Wisdom and Collective Intelligence

    Thoughts on Wisdom and Collective Intelligence – a thought provoking post by George Por. To Quote – One of the most intriguing aspects of collective intelligence is its relative independence from individual intelligence. It is clear to most students of…


  3. Bengt says:

    A tip is to read about Gödel and his work about all systems incompleteness. He sort of proved that there is no system that couldnt be enlarged. No system is therefore complete.
    I would say that there is nothing that is constant but change…this Sun Tsu pointed out about war..and it applies to life in general too.



    Blog of Collective Intelligence: Thoughts on Wisdom and Collective Intelligence…


  5. Stan Skrzeszewski says:

    Although I like the idea that “the essence of wisdom is wholeness”, I find that it is not that helpful in providing a meaningful definition. Wholeness is unfortunately hard to define. As a result the author has to fall back on a long list of ‘factors’ that may influence our interface with the world. It seems that no matter how far we pursue this train of thought it becomes circular, with the definition having to expand to an unlimited number of potential ‘factors’.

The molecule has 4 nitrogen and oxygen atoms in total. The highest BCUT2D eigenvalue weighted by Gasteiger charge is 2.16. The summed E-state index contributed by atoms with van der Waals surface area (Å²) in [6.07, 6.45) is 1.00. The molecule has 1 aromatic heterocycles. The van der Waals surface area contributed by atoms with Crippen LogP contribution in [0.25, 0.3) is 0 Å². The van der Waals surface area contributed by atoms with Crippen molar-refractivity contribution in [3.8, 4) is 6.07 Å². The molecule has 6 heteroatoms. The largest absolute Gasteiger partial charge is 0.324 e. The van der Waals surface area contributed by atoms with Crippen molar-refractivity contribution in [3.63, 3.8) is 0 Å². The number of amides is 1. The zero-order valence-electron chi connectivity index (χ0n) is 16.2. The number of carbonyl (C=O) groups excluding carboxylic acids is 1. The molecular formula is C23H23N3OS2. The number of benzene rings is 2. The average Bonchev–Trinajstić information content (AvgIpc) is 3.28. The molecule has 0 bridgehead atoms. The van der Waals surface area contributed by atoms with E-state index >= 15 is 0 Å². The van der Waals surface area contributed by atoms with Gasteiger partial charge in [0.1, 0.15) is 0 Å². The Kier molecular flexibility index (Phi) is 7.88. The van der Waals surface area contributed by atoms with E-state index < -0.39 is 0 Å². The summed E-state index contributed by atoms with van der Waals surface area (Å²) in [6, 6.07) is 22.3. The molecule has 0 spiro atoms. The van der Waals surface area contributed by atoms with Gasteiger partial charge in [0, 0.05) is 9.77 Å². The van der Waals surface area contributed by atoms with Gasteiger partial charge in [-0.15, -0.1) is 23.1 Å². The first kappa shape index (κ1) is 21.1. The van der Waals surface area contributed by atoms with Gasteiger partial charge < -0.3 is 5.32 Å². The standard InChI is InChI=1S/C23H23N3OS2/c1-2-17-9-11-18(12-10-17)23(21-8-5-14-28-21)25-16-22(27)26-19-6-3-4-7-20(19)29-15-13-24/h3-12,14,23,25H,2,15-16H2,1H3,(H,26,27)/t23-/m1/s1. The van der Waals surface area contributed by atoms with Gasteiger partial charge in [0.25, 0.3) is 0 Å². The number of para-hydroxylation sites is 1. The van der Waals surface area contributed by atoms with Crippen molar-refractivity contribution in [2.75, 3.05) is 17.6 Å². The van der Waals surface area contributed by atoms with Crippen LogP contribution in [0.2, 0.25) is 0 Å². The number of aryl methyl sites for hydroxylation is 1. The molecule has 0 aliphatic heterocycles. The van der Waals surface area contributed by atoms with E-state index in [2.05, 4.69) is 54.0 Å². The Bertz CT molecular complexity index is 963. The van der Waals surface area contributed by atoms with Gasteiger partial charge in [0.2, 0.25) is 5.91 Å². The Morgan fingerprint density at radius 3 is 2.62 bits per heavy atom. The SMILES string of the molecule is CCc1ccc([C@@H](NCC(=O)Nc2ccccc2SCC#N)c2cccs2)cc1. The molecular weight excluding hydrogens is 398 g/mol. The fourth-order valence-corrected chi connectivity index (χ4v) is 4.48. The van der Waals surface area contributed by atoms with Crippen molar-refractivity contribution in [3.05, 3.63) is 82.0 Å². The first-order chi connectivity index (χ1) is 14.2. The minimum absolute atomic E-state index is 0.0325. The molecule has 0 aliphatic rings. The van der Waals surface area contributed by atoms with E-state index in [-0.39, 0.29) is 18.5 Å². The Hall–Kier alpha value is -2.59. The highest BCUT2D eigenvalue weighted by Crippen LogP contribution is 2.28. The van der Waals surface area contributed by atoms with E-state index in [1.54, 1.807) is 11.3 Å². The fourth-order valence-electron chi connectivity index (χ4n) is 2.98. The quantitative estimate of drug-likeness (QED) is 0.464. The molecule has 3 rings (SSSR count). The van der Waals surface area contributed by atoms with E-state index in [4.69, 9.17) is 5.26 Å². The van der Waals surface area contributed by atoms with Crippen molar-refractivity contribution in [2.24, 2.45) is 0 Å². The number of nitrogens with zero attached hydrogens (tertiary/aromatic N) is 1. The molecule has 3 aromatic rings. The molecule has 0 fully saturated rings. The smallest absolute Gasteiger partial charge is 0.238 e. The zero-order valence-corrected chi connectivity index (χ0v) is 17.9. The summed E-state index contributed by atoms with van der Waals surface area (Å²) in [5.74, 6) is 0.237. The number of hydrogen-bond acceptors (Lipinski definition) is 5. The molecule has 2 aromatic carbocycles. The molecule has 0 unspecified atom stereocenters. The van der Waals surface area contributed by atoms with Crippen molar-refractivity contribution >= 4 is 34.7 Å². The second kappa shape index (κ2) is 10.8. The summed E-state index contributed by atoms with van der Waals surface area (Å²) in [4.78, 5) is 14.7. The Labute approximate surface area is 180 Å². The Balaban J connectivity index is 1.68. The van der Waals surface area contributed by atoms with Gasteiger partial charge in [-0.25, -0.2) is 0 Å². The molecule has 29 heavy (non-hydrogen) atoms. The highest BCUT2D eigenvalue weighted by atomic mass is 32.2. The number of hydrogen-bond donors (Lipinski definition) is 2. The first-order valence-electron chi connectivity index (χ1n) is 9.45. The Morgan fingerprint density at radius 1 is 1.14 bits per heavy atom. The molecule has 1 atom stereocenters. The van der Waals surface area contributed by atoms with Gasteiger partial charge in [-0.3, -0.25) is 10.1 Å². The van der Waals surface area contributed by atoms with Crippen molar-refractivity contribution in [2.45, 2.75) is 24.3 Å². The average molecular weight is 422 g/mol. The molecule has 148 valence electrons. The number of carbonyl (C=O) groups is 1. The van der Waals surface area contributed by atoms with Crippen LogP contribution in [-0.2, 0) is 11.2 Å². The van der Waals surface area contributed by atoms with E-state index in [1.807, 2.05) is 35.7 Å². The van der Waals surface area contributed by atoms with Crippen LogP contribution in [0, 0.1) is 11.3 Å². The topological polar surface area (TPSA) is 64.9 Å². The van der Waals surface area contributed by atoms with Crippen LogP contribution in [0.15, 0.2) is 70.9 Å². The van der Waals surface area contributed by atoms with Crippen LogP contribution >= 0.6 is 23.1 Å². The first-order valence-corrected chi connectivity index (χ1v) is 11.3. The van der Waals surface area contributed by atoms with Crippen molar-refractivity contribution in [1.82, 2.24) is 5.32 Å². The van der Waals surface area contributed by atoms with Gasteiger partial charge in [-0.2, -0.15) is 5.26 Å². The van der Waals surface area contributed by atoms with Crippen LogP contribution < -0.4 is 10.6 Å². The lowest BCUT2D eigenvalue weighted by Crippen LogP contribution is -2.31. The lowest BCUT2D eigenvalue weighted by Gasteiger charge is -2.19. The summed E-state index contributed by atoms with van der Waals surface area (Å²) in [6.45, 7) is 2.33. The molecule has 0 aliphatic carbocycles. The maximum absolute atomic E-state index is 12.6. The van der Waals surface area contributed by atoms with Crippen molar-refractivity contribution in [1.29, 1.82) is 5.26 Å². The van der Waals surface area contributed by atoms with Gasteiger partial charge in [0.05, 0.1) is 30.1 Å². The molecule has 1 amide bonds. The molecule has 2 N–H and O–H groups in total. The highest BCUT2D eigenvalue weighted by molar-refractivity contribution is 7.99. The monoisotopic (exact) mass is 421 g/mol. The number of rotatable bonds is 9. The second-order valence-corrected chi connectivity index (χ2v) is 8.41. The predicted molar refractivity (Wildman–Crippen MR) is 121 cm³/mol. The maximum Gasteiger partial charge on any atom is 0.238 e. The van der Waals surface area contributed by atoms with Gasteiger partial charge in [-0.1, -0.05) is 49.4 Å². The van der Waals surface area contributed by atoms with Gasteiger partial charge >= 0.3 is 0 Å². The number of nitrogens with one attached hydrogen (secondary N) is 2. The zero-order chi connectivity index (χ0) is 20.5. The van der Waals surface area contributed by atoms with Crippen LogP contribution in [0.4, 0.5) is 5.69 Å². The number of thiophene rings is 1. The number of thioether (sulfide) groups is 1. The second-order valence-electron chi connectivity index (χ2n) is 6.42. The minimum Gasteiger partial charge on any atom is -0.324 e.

My own efforts to define wisdom have lead to a definition of wisdom as being knowledge tempered with experience. In other words, wisdom about by the passing of time and personal history which adds an experiential component to knowledge. I am not sure that this is any more enlightening, although I feel that any attempt to deal with collective intelligence has to deal with wisdom.